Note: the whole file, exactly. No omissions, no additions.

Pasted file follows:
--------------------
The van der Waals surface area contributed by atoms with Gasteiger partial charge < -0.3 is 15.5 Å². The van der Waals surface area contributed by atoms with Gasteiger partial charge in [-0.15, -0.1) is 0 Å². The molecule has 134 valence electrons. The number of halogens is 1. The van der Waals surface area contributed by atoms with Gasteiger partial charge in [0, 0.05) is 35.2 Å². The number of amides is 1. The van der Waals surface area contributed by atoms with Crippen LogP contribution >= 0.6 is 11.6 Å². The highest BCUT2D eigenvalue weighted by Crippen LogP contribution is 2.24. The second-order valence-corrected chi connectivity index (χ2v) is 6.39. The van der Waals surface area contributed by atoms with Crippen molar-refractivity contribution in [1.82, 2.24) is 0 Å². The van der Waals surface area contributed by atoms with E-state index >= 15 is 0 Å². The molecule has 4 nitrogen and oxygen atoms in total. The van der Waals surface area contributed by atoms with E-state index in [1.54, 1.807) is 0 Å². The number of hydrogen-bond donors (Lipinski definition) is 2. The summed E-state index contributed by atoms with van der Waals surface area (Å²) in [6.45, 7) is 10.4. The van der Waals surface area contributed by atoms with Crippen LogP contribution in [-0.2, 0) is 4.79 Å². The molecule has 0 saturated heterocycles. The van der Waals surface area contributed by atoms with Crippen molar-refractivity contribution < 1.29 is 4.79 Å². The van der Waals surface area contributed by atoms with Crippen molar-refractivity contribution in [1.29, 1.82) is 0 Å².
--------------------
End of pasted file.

The van der Waals surface area contributed by atoms with Gasteiger partial charge < -0.3 is 15.5 Å². The van der Waals surface area contributed by atoms with Gasteiger partial charge in [-0.15, -0.1) is 0 Å². The molecule has 134 valence electrons. The number of halogens is 1. The van der Waals surface area contributed by atoms with Gasteiger partial charge in [0, 0.05) is 35.2 Å². The number of amides is 1. The van der Waals surface area contributed by atoms with Crippen LogP contribution >= 0.6 is 11.6 Å². The highest BCUT2D eigenvalue weighted by Crippen LogP contribution is 2.24. The second-order valence-corrected chi connectivity index (χ2v) is 6.39. The van der Waals surface area contributed by atoms with Crippen molar-refractivity contribution in [1.82, 2.24) is 0 Å². The van der Waals surface area contributed by atoms with E-state index >= 15 is 0 Å². The molecule has 4 nitrogen and oxygen atoms in total. The van der Waals surface area contributed by atoms with E-state index in [1.54, 1.807) is 0 Å². The number of hydrogen-bond donors (Lipinski definition) is 2. The summed E-state index contributed by atoms with van der Waals surface area (Å²) in [6.45, 7) is 10.4. The van der Waals surface area contributed by atoms with Crippen LogP contribution in [-0.2, 0) is 4.79 Å². The molecule has 0 saturated heterocycles. The van der Waals surface area contributed by atoms with Crippen molar-refractivity contribution < 1.29 is 4.79 Å². The van der Waals surface area contributed by atoms with Crippen molar-refractivity contribution in [1.29, 1.82) is 0 Å².